Recently I found myself in one of America’s thriving downtown metropolises. San Francisco is a city filled with tall skyscrapers reaching into the stark blue skies, stretch SUV’s which need several attempts to successfully navigate turning a city block, and people exhibiting enough energy to put a large cup of espresso to shame.

Walking out of a local coffee shop, I found myself turning a corner to see a half-dozen people kneeling down around a young man laying flat on the street, his head resting in a stranger’s palm. A few feet ahead of him a white bicycle, is tool of choice among buses, streetcars and automobiles, lay against a stainless steel flowerpot.

“What happened?” said an older lady next to me.

“He caught his front tire in the streetcar track and got thrown from his bike,” said another.

Looking across the street, I paused to see if there was anything I could do only to find a well-oiled ad-hoc team of strangers working together with the precision of team of trained of medics.

Sitting down on a bench, I found myself captivated by seeing how a half-dozen people, most of who were perfect strangers all on busy on their way to someplace important to them, stopped in their tracks to help a young man.

Towering over the newly assembled team, a tall man in a red and black jacket speaking into his cell phone. From my respectful distance I quickly realized he was speaking with an emergency personnel feeding him qualifying questions as an ambulance worked its way though the congested streets. Another person, a woman, leaned over and softly spoke the words to the young man.

Behind this loosely assembled team, hundreds of people raced past carrying bags from the surrounding department and specialty stores. To them, life outside their destination or cell phone conversation was somewhat a virtual experience.

The man in the red and black jacket instructed the team of how to lift the young man as to slide of his navy blue backpack. Two people held the young man’s shoulders as the woman gently slipped the straps over his shoulders and down the cyclist’s arms.

Sitting on the stainless steel bench, several people briefly paused, a few asking me what was going on across the narrow street.

A moment later the youngest of the team collected the bike and wheeled it across the street and to a bike lock station near my seat.

“How does it look?” I said.

“I think he’s going to be okay,” he said with a distinctive English accent. “He’s quite a bump on his head. Medics are on the way. I’m just locking his bike up for him before they take him away.”

Sirens echo loudly though a tall concrete forest like nothing I’ve ever heard before.

Soon the young man was instructed to sit up as his new friends continued to follow direction being sent though a cell phone.

I guess what I found so refreshing in this experience is even in a city of millions of people, all with their on plans, commitments and desires, the human trait of compassion is still embedded in mankind. For the most part, we do care for each other.

And in this week, a few short days before we celebrate Christmas, my present came a week early.

– 30 –

Holiday Traditions Invisible to Some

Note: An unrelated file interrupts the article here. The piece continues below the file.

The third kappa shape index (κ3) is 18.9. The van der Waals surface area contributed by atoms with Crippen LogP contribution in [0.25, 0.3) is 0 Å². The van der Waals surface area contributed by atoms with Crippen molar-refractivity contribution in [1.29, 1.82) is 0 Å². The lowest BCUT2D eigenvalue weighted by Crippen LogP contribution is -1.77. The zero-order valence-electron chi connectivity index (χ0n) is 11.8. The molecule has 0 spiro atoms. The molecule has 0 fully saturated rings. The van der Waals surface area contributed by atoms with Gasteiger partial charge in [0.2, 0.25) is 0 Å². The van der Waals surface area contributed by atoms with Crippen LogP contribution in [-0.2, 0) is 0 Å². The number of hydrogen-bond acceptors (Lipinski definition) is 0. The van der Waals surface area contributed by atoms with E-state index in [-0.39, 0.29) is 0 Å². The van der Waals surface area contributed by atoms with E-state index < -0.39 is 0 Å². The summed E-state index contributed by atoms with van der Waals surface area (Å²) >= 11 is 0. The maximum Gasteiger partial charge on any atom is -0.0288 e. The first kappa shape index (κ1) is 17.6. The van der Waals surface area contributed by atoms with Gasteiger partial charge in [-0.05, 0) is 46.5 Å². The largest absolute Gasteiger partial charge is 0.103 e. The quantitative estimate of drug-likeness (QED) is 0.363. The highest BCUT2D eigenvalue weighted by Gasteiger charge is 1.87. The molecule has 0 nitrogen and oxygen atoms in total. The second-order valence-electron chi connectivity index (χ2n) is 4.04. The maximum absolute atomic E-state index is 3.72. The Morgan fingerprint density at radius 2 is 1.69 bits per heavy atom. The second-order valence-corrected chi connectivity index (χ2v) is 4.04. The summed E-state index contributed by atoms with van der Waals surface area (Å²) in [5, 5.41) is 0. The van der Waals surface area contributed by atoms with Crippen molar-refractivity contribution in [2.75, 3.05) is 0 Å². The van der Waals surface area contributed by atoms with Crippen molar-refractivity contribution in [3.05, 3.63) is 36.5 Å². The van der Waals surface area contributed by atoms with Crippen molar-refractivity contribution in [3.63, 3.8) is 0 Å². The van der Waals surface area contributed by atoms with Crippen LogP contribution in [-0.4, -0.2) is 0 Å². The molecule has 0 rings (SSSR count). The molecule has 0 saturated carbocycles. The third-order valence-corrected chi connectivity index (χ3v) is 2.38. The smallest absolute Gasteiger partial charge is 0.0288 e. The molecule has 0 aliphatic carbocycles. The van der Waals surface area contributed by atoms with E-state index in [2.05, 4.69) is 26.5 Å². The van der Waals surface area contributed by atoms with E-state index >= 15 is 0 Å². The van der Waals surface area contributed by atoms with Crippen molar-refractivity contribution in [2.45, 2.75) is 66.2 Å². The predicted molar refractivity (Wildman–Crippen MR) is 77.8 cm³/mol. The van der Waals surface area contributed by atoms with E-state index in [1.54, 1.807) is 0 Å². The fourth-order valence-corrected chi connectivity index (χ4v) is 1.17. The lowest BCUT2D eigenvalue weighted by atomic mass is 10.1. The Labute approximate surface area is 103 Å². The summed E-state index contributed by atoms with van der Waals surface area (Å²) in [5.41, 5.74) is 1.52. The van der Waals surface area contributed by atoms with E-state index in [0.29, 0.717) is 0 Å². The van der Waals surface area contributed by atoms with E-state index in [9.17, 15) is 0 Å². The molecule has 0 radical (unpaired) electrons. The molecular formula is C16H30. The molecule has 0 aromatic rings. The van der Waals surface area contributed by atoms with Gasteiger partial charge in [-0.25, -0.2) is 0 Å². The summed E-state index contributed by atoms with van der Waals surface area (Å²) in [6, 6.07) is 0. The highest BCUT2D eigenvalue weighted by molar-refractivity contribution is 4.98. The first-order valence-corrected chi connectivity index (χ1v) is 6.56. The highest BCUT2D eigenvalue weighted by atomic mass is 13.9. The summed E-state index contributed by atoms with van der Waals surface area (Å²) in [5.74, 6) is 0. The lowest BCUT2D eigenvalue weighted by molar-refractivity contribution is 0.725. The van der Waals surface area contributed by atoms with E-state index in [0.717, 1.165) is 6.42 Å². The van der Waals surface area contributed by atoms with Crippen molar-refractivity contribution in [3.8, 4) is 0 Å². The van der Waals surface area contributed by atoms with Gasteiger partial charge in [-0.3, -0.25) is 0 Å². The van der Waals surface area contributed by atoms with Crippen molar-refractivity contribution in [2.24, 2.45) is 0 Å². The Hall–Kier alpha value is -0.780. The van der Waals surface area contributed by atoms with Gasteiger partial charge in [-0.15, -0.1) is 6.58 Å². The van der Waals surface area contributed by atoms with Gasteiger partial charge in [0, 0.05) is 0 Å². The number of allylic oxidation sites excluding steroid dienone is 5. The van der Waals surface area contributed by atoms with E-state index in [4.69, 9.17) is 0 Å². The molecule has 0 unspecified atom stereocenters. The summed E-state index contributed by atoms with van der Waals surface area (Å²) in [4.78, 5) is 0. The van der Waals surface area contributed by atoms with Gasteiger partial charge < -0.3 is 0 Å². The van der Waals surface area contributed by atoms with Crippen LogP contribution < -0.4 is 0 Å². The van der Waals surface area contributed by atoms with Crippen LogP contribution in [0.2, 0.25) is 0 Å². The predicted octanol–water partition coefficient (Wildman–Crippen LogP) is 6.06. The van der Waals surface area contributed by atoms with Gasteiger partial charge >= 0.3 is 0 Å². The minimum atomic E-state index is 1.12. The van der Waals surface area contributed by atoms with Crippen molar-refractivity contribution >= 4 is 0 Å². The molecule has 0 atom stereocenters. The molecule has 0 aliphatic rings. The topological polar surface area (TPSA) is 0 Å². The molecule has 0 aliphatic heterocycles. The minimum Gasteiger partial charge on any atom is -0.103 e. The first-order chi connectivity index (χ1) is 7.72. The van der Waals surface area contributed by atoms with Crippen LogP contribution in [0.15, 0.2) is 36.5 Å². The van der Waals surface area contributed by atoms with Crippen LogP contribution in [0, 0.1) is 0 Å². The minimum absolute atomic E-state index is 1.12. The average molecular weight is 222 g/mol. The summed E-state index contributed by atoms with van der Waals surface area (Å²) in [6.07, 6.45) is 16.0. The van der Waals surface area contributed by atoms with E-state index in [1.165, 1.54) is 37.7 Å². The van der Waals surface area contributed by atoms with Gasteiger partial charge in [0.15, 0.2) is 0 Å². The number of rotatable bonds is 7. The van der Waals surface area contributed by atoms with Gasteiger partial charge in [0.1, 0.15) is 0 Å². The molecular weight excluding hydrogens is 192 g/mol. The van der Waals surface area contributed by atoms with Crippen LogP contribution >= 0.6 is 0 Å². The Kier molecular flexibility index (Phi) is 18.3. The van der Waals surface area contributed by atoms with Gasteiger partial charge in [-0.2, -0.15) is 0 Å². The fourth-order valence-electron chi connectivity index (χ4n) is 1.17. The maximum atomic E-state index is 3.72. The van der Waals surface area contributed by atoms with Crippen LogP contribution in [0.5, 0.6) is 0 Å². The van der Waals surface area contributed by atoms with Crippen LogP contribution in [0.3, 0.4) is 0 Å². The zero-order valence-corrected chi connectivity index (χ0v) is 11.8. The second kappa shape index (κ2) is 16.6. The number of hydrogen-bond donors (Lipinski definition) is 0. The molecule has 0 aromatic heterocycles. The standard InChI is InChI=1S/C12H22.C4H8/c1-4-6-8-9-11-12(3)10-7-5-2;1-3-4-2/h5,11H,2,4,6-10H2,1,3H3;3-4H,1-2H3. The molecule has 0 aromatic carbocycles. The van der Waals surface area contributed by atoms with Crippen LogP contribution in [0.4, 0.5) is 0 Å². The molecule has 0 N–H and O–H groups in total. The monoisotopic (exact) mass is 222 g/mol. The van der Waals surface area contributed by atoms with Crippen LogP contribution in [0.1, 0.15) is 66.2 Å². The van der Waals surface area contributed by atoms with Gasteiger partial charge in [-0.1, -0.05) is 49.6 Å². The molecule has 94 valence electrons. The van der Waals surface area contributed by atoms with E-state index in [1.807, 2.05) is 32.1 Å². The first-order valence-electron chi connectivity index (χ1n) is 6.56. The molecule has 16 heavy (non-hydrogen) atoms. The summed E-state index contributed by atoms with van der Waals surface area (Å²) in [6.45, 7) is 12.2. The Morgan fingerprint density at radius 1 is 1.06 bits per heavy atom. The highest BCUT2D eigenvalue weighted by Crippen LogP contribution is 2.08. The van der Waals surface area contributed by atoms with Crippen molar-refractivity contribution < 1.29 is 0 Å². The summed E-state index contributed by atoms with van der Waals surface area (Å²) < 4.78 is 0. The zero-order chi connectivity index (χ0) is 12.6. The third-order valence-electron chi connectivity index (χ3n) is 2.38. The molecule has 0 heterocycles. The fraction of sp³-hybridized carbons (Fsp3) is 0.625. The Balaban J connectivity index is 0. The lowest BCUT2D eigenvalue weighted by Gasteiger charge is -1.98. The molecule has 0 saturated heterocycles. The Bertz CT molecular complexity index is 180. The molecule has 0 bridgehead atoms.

Christmas is a season rich in traditions – except apparently in our home.

“Why don’t we have any Christmas traditions?” our sixteen-year-old son recently said to my wife.

“What do you mean,” she said, “we’ve lots of traditions – just look around.”

I’d never really thought about it before but family traditions just might be invisible to children while they grow up at home. If, from a child’s point of view, you repeat the same actions year after year, isn’t it just life as normal? Where does the line between a regular action and a tradition separate?

My wife and I found ourselves sitting down and easily recanting a long list of family traditions – at least in our eyes – occurring with each Christmas season. Our son’s oblivious perspective – although enlightening – gave us a great moment of pause to reflect on what a tradition really means.

We began laughing and tossing out what appeared to be obvious “traditions” and wondering how our son never recognized them as such.

We both smiled as we remembered our daughter, obviously terrified, placing a plate of homemade shortbread cookies on the fireplace hearth and running away in fear Santa might come down the chimney at any moment. To this day, with teenagers in the house, we still make the cookies from a family recipe given to me by my grandmother – and leave a plate for Santa.

There is also the “regular occurrence” of selecting a Christmas tree as a family. For years our son refused to go shopping until he could find his “Christmas tree shopping hat” – and old, red and white stocking cap. We can remember keeping track of him by watching the little white ball on the tip of the cap bouncing between the rows of trees as he raced through looking for just the right tree. As the years progressed, the cap eventually found itself tucked safely beneath the cover of his jacket, but never a year passes without a mention and us celebrating the spirit of the cap.

Collecting ornaments is another area we’ve found ourselves regularly practicing. Each year we shop as a family for one special ornament to hang on the tree – the ornament selected to reflect an identifiable moment in our life at the time. And this “regular occurrence” actually began decades ago when my wife and I purchased an ornament to signify our first year together. Granted, we bought it in the middle of July on a clearance table of a hardware store, but seven months earlier it had signified a commitment neither of us were yet ready to acknowledge. In the years following our collection – now in the dozens – we successfully keep the simple, round bulbs hidden in a storage box. The decorating of our tree together is a walk down memory lane for all of us – exchanging and passing down stories and where we were in life at the time with each other.

As I said, our traditions list, although long, is not something we actively manage – it is just an integral part of the fabric of our life as a family. Furthermore, I’m sure everyone could easily do the same – whether it be a special dish made together or traveling to a grandmother’s for dinner. Traditions, I’ve learned this year, just might be something we can’t truly appreciate until we take the time to stop and reflect on what we’ve naturally accomplished as a family over time.